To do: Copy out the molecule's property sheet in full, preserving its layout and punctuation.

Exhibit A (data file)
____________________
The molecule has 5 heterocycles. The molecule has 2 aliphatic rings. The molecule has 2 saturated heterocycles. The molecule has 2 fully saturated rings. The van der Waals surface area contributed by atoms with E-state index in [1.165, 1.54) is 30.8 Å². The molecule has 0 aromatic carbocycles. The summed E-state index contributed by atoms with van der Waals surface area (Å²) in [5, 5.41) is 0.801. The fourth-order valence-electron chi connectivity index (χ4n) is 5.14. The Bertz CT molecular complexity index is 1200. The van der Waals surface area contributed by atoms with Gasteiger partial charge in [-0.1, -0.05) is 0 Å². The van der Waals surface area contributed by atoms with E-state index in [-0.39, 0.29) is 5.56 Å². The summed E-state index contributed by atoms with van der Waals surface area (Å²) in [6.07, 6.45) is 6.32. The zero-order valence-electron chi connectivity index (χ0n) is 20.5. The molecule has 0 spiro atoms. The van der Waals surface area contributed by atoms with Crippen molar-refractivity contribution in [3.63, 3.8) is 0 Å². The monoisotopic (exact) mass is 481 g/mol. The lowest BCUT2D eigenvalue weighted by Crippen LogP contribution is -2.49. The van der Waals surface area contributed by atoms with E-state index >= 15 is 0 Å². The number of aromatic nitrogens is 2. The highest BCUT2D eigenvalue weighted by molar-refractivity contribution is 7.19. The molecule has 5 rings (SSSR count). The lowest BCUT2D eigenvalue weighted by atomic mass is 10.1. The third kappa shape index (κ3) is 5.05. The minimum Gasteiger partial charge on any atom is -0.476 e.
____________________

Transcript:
The molecule has 5 heterocycles. The molecule has 2 aliphatic rings. The molecule has 2 saturated heterocycles. The molecule has 2 fully saturated rings. The van der Waals surface area contributed by atoms with E-state index in [1.165, 1.54) is 30.8 Å². The molecule has 0 aromatic carbocycles. The summed E-state index contributed by atoms with van der Waals surface area (Å²) in [5, 5.41) is 0.801. The fourth-order valence-electron chi connectivity index (χ4n) is 5.14. The Bertz CT molecular complexity index is 1200. The van der Waals surface area contributed by atoms with Gasteiger partial charge in [-0.1, -0.05) is 0 Å². The van der Waals surface area contributed by atoms with E-state index in [-0.39, 0.29) is 5.56 Å². The summed E-state index contributed by atoms with van der Waals surface area (Å²) in [6.07, 6.45) is 6.32. The zero-order valence-electron chi connectivity index (χ0n) is 20.5. The molecule has 0 spiro atoms. The van der Waals surface area contributed by atoms with Crippen molar-refractivity contribution in [3.63, 3.8) is 0 Å². The monoisotopic (exact) mass is 481 g/mol. The lowest BCUT2D eigenvalue weighted by Crippen LogP contribution is -2.49. The van der Waals surface area contributed by atoms with E-state index >= 15 is 0 Å². The number of aromatic nitrogens is 2. The highest BCUT2D eigenvalue weighted by molar-refractivity contribution is 7.19. The molecule has 5 rings (SSSR count). The lowest BCUT2D eigenvalue weighted by atomic mass is 10.1. The third kappa shape index (κ3) is 5.05. The minimum Gasteiger partial charge on any atom is -0.476 e.